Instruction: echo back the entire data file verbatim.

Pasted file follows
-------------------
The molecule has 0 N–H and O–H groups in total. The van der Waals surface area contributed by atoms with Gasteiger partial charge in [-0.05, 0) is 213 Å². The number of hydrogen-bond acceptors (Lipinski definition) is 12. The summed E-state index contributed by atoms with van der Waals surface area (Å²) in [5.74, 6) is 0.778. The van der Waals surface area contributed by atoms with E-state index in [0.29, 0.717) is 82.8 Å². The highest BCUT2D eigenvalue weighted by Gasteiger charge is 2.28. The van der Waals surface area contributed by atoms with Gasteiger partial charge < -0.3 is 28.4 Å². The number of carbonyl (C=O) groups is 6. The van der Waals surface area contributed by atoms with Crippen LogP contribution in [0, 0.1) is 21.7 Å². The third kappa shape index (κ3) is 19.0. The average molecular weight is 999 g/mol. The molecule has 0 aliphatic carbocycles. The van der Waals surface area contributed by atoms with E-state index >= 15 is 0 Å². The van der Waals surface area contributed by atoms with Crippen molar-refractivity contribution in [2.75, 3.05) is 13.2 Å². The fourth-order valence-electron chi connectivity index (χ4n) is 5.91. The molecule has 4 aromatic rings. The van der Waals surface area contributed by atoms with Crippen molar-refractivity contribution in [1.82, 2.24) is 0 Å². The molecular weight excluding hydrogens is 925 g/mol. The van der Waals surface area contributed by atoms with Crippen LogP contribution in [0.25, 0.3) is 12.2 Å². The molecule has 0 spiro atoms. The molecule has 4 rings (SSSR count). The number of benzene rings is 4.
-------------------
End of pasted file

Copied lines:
The molecule has 0 N–H and O–H groups in total. The van der Waals surface area contributed by atoms with Gasteiger partial charge in [-0.05, 0) is 213 Å². The number of hydrogen-bond acceptors (Lipinski definition) is 12. The summed E-state index contributed by atoms with van der Waals surface area (Å²) in [5.74, 6) is 0.778. The van der Waals surface area contributed by atoms with E-state index in [0.29, 0.717) is 82.8 Å². The highest BCUT2D eigenvalue weighted by Gasteiger charge is 2.28. The van der Waals surface area contributed by atoms with Gasteiger partial charge < -0.3 is 28.4 Å². The number of carbonyl (C=O) groups is 6. The van der Waals surface area contributed by atoms with Crippen LogP contribution in [0, 0.1) is 21.7 Å². The third kappa shape index (κ3) is 19.0. The average molecular weight is 999 g/mol. The molecule has 0 aliphatic carbocycles. The van der Waals surface area contributed by atoms with E-state index >= 15 is 0 Å². The van der Waals surface area contributed by atoms with Crippen molar-refractivity contribution in [2.75, 3.05) is 13.2 Å². The fourth-order valence-electron chi connectivity index (χ4n) is 5.91. The molecule has 4 aromatic rings. The van der Waals surface area contributed by atoms with Crippen molar-refractivity contribution in [1.82, 2.24) is 0 Å². The molecular weight excluding hydrogens is 925 g/mol. The van der Waals surface area contributed by atoms with Crippen LogP contribution in [0.25, 0.3) is 12.2 Å². The molecule has 0 spiro atoms. The molecule has 4 rings (SSSR count). The number of benzene rings is 4.